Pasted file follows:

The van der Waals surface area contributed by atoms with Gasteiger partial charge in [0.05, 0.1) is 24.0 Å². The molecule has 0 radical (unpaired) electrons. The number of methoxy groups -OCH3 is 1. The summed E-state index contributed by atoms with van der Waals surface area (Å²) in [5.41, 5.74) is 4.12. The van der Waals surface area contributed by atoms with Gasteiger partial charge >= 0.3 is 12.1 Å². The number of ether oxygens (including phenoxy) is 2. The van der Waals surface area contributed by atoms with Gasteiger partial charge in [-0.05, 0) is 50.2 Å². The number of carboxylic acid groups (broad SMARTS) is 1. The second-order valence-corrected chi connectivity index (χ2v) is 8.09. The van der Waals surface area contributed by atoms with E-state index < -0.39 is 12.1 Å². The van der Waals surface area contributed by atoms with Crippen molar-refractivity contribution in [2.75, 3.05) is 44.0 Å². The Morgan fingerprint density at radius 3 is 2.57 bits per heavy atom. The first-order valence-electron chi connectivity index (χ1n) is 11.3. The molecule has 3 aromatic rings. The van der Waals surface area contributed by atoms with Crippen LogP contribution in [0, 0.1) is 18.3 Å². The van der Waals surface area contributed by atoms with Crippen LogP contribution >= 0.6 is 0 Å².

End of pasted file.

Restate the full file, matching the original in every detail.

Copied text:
The van der Waals surface area contributed by atoms with Gasteiger partial charge in [0.05, 0.1) is 24.0 Å². The molecule has 0 radical (unpaired) electrons. The number of methoxy groups -OCH3 is 1. The summed E-state index contributed by atoms with van der Waals surface area (Å²) in [5.41, 5.74) is 4.12. The van der Waals surface area contributed by atoms with Gasteiger partial charge >= 0.3 is 12.1 Å². The number of ether oxygens (including phenoxy) is 2. The van der Waals surface area contributed by atoms with Gasteiger partial charge in [-0.05, 0) is 50.2 Å². The number of carboxylic acid groups (broad SMARTS) is 1. The second-order valence-corrected chi connectivity index (χ2v) is 8.09. The van der Waals surface area contributed by atoms with E-state index < -0.39 is 12.1 Å². The van der Waals surface area contributed by atoms with Crippen molar-refractivity contribution in [2.75, 3.05) is 44.0 Å². The Morgan fingerprint density at radius 3 is 2.57 bits per heavy atom. The first-order valence-electron chi connectivity index (χ1n) is 11.3. The molecule has 3 aromatic rings. The van der Waals surface area contributed by atoms with Crippen LogP contribution in [0, 0.1) is 18.3 Å². The van der Waals surface area contributed by atoms with Crippen LogP contribution >= 0.6 is 0 Å².